As members of the IEEE, we have our profession in common. As members of technical societies and local communities, we have diverse interests, cultures, and needs. As President of the IEEE, I will work constantly to:

BRING YOU GREATER VALUE FROM YOUR MEMBERSHIP

The needs of our practitioners today are equally as important as those of our students and young professionals, our future technologists. I will direct my attention to both, ensuring you are aware of the breadth of member benefits available; encouraging you to take full advantage; and enhancing benefits globally wherever possible.

BRING GREATER VISIBILITY TO OUR PROFESSION

We are responsible for the greatest technological advancements of the human race. I will increase our visibility, so we are well-known and highly valued throughout the world. I am involved in three globally-visible initiatives in which IEEE is already making progress. The Internet Initiative’s goal is to help restore trust in the Internet, given spying, hacking, identity theft, and other misuses that threaten our way of life. We are becoming involved in global public policy, bringing our expertise to policy makers. Our global standards are enabling technologies and industries such as Smart Cities, the Smart Grid, and the Internet of Things.

BRING THE IEEE TO MORE GLOBAL AND LOCAL COMMUNITIES

The IEEE is growing in regions all over the world. There is a difference between IEEE being a global organization – which means IEEE is present everywhere with uniform goals – and globalizing the IEEE – which is IEEE addressing diverse needs at local levels. By enabling emerging technologies that span multiple societies, providing technology-related insights into public policy, and using powerful communication tools, we can be both global and globalizing.

As President, I will have the responsibility and duty to help guide the IEEE to fulfill our mission of fostering technological innovation and excellence for the benefit of humanity. There are four aspects of my approach for helping the IEEE to continue reaching it goals: the strategic plan, increased visibility, cross-organization coordination, and strong relationships.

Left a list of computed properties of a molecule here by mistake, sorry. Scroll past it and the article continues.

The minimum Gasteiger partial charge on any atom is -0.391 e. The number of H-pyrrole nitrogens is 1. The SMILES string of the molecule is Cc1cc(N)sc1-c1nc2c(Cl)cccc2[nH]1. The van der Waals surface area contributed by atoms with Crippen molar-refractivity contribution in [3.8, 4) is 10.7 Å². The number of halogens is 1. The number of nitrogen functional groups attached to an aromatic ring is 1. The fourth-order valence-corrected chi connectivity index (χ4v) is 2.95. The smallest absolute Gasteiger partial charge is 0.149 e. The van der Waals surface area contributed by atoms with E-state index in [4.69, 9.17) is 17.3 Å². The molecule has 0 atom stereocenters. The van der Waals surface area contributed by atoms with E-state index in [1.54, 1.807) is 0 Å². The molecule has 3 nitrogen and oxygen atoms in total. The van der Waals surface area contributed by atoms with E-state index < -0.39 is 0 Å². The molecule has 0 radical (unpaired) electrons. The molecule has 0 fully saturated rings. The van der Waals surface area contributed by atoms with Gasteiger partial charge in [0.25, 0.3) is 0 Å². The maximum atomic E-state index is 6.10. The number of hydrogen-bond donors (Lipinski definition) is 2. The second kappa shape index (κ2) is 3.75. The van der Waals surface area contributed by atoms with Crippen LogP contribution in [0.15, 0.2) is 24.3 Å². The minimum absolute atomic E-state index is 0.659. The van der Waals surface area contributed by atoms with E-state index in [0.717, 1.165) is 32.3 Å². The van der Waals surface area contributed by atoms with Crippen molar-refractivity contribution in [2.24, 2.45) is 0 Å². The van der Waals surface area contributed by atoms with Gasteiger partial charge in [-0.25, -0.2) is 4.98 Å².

1. Strategic Plan

A successful organization creates a long-term strategic plan, develops goals and objectives to realize the strategy, then measures its progress and makes appropriate course corrections along the way. The IEEE is creating our updated, long-term Strategic Plan in support of the four IEEE priorities. The four priorities are:

  • Ensure that IEEE is prepared for social and technological disruptions that may affect its operations.
  • Provide an open forum for discussion, development,​ ​and implementation of emerging technologies.
  • Leverage IEEE’s technology-related insight to provide governments, nongovernmental organizations, and other groups with innovative, practical recommendations to address public policy issues.
  • Expand IEEE communities, in which individuals from around the world can share, collaborate, network, debate, and engage with colleagues.

Our Strategic Plan should guide all of our activities going forward. My approach to move the IEEE forward is to ensure that the Strategic Plan is highly visible and well-communicated to the IEEE Board of Directors, IEEE Professional Staff, and leaders throughout the IEEE. All new initiatives and existing activities should support the Strategic Plan, and a discovery exercise upon completion of the Strategic Plan will verify this. The Strategic Plan should not be abandoned or forgotten when a President’s term ends. I will work towards making sure that incoming Presidents understand the genesis of the Strategic Plan, its value in keeping the IEEE successful, and its continuity as a guiding influence over the IEEE.

2. Increased Visibility